On Wednesday, June 12, the Institute for Research, Education and Training in Addictions (IRETA) will host a community symposium on the subject of barriers to high-quality addiction treatment. Located at Rodef Shalom Congregation in Shadyside, the event will commemorate IRETA’s 20th anniversary as a Pittsburgh-based nonprofit dedicated to promoting best practices in the treatment of addiction.
Given the scale of the opioid epidemic and its disproportionate impact on western Pennsylvania, much attention has been dedicated to expanding treatment availability and helping provide warm handoffs to treatment for those in need. However, the issue of uneven treatment quality has not been at the forefront of the discussion.
“If you’re only talking about treatment access, you’re missing half of the conversation,” said IRETA Executive Director Dr. Peter Luongo. “Why spend so much energy getting people into treatment if that doesn’t translate to a reasonable likelihood of a sick person getting well?”
Addiction treatment is characterized by a lack of transparency and a lack of accountability. Nationally, there is no reliable rating system for addiction treatment facilities, leaving help-seekers and their loved ones in the dark. Furthermore, only a third of specialty addiction treatment providers offer patients with opioid addiction even one of the three FDA-approved medications for the disorder, although these medications have been established as the standard of care.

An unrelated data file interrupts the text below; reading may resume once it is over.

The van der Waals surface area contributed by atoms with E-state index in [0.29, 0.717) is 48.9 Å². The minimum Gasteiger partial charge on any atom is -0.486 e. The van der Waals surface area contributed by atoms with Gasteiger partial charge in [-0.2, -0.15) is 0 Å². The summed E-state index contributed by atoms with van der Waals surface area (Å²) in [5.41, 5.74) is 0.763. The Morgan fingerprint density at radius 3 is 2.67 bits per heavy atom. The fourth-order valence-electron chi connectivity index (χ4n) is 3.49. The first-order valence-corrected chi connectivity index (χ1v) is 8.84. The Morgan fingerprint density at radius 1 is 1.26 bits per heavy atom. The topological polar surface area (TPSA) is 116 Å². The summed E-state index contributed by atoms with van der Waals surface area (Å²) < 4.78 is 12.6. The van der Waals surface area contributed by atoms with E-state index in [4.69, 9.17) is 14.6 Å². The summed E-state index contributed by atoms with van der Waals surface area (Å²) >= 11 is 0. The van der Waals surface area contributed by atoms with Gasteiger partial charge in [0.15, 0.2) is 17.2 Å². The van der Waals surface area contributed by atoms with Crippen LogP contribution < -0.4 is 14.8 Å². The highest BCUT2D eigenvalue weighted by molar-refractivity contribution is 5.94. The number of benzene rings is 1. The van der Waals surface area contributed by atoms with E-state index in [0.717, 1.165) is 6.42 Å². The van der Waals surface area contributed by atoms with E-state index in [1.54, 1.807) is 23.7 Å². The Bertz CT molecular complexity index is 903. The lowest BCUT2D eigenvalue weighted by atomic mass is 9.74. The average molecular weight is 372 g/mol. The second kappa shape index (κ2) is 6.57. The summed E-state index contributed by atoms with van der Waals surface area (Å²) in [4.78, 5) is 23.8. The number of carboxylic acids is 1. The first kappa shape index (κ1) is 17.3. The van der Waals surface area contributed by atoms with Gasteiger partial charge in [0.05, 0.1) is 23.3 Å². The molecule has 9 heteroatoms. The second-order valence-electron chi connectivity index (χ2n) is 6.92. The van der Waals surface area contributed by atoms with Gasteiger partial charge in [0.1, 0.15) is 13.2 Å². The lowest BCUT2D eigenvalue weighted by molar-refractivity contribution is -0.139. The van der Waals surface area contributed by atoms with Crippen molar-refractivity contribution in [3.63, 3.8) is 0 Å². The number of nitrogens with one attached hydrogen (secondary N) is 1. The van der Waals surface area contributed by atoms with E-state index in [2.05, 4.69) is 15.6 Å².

These issues affect us locally. In Allegheny County, under- and uninsured people with opioid use disorders are offered FDA-approved medications less than half of the time. We also see quality concerns reflected in low rates of treatment engagement: a 2018 external review showed that 4 in 5 Pennsylvanians diagnosed with a substance use problem discontinued addiction treatment within one month of initiating it.
Dr. Luongo said that we owe it to people who are struggling and their loved ones to do better. “Seeking help when you have an addiction is difficult. We should ensure that the help people receive is the highest-quality we can provide. We have an ethical obligation to look closely at treatment quality and take steps to improve it.”
The symposium consists of a reception and a panel discussion among experts in the field of addiction treatment. Panel members will be David Loveland, PhD, Margaret Jarvis, MD, DFASAM, Brooke Feldman, MSW, and Stuart Fisk, CRNP, MSN.
The event is completely free. A select number of tickets are available for members of the public. Learn more and register at ireta.eventbrite.com